finished reading

One of the things I liked about this book, about the reintegration of wolves in Scotland, was the lingering question of just who is the wild one: the protagonist or the wolves?  All of the characters from Inti and Aggie to their parents to the farmers are consumed with passion for their professions, which I thought bordered on obsession. 

There are heavy themes--ranging from trauma, domestic violence, family bonds, sisterhood, secrets, murder, mystery, destruction, community relations, gossip, assumptions, and romance.  There is a lot going on but the writing is compelling--vivid descriptions and lyrical prose.  

From the publisher:
Inti Flynn arrives in Scotland with her twin sister, Aggie, to lead a team of biologists tasked with reintroducing fourteen gray wolves into the remote Highlands. She hopes to heal not only the dying landscape, but Aggie, too, unmade by the terrible secrets that drove the sisters out of Alaska.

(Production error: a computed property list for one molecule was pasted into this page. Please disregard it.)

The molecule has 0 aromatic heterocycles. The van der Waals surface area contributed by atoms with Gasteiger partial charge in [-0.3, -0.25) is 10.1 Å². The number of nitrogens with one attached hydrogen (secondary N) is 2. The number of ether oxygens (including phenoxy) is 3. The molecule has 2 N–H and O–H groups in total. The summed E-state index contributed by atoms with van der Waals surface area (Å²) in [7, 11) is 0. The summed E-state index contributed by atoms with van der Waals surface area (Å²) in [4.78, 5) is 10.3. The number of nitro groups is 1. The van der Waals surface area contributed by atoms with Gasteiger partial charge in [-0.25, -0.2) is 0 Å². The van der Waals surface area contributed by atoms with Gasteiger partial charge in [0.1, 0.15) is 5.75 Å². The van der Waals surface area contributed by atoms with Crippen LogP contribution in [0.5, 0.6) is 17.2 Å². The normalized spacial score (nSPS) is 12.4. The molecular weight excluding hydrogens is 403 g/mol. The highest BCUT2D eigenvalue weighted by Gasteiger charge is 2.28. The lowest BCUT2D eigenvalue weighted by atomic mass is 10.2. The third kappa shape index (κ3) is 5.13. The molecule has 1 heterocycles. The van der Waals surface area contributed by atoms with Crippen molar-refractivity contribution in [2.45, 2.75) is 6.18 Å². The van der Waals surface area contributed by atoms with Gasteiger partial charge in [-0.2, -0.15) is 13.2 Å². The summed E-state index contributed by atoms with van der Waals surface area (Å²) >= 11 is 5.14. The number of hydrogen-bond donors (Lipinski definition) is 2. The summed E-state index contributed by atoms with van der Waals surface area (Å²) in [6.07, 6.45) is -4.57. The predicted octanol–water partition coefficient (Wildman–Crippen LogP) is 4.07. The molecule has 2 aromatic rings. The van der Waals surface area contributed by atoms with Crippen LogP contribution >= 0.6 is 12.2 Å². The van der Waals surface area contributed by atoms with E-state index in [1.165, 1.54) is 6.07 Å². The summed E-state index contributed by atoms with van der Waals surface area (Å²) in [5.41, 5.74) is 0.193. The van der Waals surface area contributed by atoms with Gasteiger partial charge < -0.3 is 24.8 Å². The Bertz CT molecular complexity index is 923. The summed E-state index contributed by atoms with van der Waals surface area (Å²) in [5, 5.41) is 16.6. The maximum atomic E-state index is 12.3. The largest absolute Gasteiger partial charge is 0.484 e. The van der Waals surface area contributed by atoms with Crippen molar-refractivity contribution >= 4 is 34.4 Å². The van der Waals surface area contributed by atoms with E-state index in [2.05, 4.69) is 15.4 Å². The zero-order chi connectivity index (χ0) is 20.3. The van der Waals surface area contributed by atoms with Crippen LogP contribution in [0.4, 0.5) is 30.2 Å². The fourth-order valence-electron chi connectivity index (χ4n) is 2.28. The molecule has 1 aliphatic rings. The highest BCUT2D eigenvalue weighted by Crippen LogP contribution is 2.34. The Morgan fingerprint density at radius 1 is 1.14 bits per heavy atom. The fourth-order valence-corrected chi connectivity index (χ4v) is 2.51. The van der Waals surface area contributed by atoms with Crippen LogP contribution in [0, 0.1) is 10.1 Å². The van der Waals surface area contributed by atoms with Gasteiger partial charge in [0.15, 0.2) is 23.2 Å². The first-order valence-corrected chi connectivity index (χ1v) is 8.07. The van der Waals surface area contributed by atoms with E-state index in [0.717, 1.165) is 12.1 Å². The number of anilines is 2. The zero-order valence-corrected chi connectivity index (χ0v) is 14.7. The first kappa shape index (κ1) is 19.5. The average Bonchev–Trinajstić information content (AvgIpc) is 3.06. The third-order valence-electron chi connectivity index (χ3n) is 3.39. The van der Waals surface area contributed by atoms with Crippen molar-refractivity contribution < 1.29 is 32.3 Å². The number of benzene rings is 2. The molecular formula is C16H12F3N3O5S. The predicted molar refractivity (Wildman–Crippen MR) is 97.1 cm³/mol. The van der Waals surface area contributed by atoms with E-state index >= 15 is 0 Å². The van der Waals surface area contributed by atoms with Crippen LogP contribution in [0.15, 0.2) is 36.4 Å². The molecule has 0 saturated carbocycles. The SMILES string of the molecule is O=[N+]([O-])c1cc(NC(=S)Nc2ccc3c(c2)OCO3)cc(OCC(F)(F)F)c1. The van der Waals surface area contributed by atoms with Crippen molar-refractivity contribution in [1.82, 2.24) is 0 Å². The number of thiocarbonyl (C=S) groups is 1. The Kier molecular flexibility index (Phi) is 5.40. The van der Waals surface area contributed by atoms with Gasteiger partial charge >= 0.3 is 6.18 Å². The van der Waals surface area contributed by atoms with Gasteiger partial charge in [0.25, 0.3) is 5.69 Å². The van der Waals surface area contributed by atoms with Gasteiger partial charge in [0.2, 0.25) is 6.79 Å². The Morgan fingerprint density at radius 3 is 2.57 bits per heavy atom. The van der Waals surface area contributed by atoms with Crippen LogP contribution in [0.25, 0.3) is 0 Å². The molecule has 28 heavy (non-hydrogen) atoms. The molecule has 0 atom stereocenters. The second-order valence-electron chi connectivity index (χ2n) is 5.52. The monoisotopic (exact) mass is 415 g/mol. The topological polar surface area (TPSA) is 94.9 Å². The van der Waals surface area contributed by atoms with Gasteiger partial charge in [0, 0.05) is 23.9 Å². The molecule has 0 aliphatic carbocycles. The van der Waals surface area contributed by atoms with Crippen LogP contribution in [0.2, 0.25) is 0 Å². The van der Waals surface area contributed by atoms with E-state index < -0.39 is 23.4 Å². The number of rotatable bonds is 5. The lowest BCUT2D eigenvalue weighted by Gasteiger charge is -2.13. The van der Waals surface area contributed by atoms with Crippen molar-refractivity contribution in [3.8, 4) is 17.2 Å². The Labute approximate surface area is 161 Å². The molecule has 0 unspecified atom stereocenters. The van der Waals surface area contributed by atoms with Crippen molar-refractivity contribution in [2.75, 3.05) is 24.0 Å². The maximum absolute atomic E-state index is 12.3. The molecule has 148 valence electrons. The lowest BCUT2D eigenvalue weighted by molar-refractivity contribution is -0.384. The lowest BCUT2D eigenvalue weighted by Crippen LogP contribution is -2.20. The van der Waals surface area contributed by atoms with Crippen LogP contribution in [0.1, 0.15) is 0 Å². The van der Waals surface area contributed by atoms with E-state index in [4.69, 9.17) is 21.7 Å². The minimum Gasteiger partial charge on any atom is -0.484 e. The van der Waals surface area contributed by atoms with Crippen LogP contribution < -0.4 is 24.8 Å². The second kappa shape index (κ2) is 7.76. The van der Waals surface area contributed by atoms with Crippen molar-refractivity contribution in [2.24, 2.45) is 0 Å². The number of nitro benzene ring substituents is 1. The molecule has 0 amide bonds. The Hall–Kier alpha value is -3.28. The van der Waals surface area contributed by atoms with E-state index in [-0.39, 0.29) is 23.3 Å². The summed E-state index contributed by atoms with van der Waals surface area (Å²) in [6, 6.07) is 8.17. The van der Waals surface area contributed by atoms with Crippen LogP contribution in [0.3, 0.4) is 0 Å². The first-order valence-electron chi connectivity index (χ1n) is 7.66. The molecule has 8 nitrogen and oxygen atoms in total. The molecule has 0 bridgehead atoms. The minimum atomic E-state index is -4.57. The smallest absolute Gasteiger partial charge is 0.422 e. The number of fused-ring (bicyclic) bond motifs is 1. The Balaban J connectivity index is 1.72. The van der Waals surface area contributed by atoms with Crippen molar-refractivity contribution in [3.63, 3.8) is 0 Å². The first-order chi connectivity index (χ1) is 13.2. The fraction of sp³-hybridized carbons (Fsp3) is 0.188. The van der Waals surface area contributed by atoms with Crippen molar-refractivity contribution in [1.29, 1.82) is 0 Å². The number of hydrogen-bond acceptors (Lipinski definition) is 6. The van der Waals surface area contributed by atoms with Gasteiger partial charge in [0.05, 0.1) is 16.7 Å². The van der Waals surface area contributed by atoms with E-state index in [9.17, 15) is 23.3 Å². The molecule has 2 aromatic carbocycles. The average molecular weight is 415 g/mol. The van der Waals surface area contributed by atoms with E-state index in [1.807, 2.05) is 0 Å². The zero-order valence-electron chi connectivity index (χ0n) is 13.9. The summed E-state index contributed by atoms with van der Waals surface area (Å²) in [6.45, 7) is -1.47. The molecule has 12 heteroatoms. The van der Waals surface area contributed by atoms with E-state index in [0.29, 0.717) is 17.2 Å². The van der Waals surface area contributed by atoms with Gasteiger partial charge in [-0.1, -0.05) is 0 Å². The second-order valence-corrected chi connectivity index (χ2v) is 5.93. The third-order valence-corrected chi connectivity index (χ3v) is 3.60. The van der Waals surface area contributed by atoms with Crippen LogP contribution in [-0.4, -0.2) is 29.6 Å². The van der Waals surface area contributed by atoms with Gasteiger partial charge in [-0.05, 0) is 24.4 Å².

Inti is not the woman she once was, either, changed by the harm she’s witnessed—inflicted by humans on both the wild and each other. Yet as the wolves surprise everyone by thriving, Inti begins to let her guard down, even opening herself up to the possibility of love. But when a farmer is found dead, Inti knows where the town will lay blame. Unable to accept her wolves could be responsible, Inti makes a reckless decision to protect them. But if the wolves didn’t make the kill, then who did? And what will Inti do when the man she is falling for seems to be the prime suspect?

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